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A recording wishlist


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Author Topic: A recording wishlist  (Read 305 times)
Albion
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Frederic Cowen (1852-1935)


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« on: January 24, 2021, 10:08:40 pm »

In these terrible times, it does one no harm to dream. As members know, my primary interest is British music of the Victorian and Edwardian eras, and recent years have given me (and many others) the chance to hear works in professional performances which were previously thought impossible in this day and age of constrained economics and populism - for example Sullivan's The Light of the World and The Beauty Stone, Parry's Judith, Cowen's 5th Symphony, Walford Davies's Everyman and Havergal Brian's The Vision of Cleopatra.

For what it's worth, here is my recording wishlist (not a list of what I consider "masterpieces", by the way, whatever they may be), excluding works for which good off-air performances are available):

Cipriani Potter (1792-1871): Symphonies 1 to 9 (1819-1846) an an integral cycle
George Macfarren (1813-1887): She Stoops to Conquer (1864); Helvellyn (1864); St John the Baptist (1873)
William Vincent Wallace (1814-1865): The Amber Witch (1861)
Henry Pierson (1815-1873): Jerusalem (1852); Faust (1854)
William Sterndale Bennett (1816-1875): Concert-Stück (Piano Concerto No.6) in A minor (1841-43, rev. 1848)
Ebenezer Prout (1835-1909): The Red Cross Knight (1887)
John Francis Barnett (1837-1916): The Ancient Mariner (1867)
Frederic Clay (1838-1889): Princess Toto (1876); Lalla Rookh (1877)
Arthur Sullivan (1842-1900): The Martyr of Antioch (1880); The Chieftain (1894)
Alfred Cellier (1844-1891): Doris (1889)
Alexander Mackenzie (1847-1935): Colomba (1883); The Rose of Sharon (1884); The Dream of Jubal (1889); Veni, Creator Spiritus (1891); The Cricket on the Hearth (1901); London Day-by-Day (1902); The Sun-God's Return (1910); Tam o'Shanter (1911)
Hubert Parry (1848-1918): Prometheus Unbound (1880); Ode on St Cecilia's Day (1889); L'Allegro ed il Penseroso (1890); A Song of Darkness and Light (1898); The Pied Piper of Hamelin (1905); Te Deum (1913)
Arthur Goring Thomas (1850-1892): Esmeralda (1883); Nadeshda (1886)
Frederic Cowen (1852-1935): Symphony No.4 (1884); Sleeping Beauty (1885); The Water-Lily (1893); The Dream of Endymion (1897); Ode to the Passions (1898); A Phantasy of Life and Love (1901); John Gilpin (1904); A Suite of Old English Dances (1905); The Veil (1910); The Months (1912)
Charles Villiers Stanford (1852-1924): The Canterbury Pilgrims (1884); Elegaic Ode (1884); The Voyage of Maeldune (1889); Phaudrig Crohoore (1896); Shamus O'Brien (1896); Te Deum (1898); Much Ado about Nothing (1901); The Critic (1916); Merlin and the Gleam (1919, re-orchestrated by Jeremy Dibble)
Frederic Cliffe (1857-1931): Symphony No.2 (1892)
Ethel Smyth (1858-1944): Hey Nonny No (1910); Sleepless Dreams (1910)
Granville Bantock (1868-1846): Hudibras (1902); Lalla Rookh (1902); Sea-Wanderers (1907); The Great God Pan (1914); The Pilgrim's Progress (1928)
Hamish MacCunn (1868-1916): Jeannie Deans (1894)
Henry Walford Davies (1869-1941): The Song of St Francis (1912)
Samuel Coleridge-Taylor (1875-1912): Meg Blane (1902); Thelma (1909); A Tale of Old Japan (1911)
Joseph Holbrooke (1878-1958): Queen Mab (1903); The Bells (1906); Apollo and Seaman (1907); A Dramatic Choral Symphony (1908); Dylan (1910); The Children of Don (1912); Bronwen (1929)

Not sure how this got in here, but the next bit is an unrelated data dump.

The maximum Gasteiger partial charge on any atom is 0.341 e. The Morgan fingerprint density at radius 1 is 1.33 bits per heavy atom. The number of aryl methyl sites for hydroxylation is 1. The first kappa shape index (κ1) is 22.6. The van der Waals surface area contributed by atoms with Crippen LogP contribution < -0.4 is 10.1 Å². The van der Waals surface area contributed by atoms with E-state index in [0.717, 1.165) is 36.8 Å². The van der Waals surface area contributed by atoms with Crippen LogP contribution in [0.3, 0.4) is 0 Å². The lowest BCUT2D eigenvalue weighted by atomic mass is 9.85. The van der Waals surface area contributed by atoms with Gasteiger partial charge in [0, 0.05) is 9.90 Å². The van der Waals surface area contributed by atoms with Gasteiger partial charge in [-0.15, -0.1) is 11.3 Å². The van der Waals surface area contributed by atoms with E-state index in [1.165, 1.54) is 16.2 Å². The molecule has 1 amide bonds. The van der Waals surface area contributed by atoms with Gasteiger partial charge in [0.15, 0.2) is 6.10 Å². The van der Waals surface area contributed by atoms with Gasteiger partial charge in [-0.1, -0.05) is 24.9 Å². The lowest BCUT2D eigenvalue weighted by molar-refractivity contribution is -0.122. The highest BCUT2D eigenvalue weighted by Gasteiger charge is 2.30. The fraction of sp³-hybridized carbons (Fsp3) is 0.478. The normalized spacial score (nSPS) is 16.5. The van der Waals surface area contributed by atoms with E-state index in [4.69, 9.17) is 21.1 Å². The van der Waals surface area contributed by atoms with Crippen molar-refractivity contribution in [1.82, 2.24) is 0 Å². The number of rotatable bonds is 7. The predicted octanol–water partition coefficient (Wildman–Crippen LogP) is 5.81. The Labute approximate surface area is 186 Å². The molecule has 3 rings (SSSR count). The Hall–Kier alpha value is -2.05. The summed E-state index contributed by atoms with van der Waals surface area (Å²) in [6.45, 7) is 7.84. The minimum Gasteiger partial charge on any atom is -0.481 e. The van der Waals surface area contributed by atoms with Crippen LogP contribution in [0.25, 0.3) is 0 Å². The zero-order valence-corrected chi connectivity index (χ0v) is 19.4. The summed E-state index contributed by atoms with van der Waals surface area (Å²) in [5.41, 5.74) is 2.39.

Rutland Boughton (1878-1960): Midnight (1909); Alkestis (1922); The Lily-Maid (1935)
Cyril Scott (1879-1971): Nativity Hymn (1913); The Alchemist (1917-18)
York Bowen (1884-1961): Festal Overture (1929); Symphony No.3 (1951), which only exists in vintage off-air recordings as the score and parts were destroyed


I would like to add a number of other works such as Coleridge-Taylor's Five Choral Ballads (orchestral version, 1905) and two of Cowen's mature operas Thorgrim (1890) and Harold (1895), along with several others, but the lack of extant orchestral performing material (full score and/ or parts) means that their revival is probably beyond mortal ken...

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jimfin
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« Reply #1 on: January 25, 2021, 11:27:24 am »

I'd second almost all of these! Some of them are probably in the pipeline and others we have practically no chance of hearing!

I might add Smyth's Entente Cordiale, but only if the score can be located. It's not known to be lost, but no one seems exactly sure where it is. Also I'd put on German's Princess of Kensington, very high on my wish list.
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Albion
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« Reply #2 on: January 25, 2021, 12:27:28 pm »

I might add Smyth's Entente Cordiale, but only if the score can be located. It's not known to be lost, but no one seems exactly sure where it is. Also I'd put on German's Princess of Kensington, very high on my wish list.

Yes, agreed to both. So that's two potential purchasers, lol...

 Cheesy
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Albion
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« Reply #3 on: January 26, 2021, 12:02:33 am »

With their great advocacy of forgotten figures such as Henry Cotter Nixon (1842-1907) - an exact contemporary of Henry Gadsby - I've contacted Martin Anderson at Toccata Classics (https://toccataclassics.com/catalogue/) with score and manuscript information on Ebenezer Prout (1835-1909), John Francis Barnett (1837-1916), Henry Gadsby (1842-1907), Thomas Wingham (1846-1893), Frederick Corder (1852-1932) and Frederic Cowen (1852-1935). Who knows?..............

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« Reply #4 on: January 26, 2021, 01:30:06 am »

Doesn't Toccata record almost exclusively from the 20th century? 

That's my impression anyway, but could be mistaken.
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« Reply #5 on: January 26, 2021, 07:29:52 am »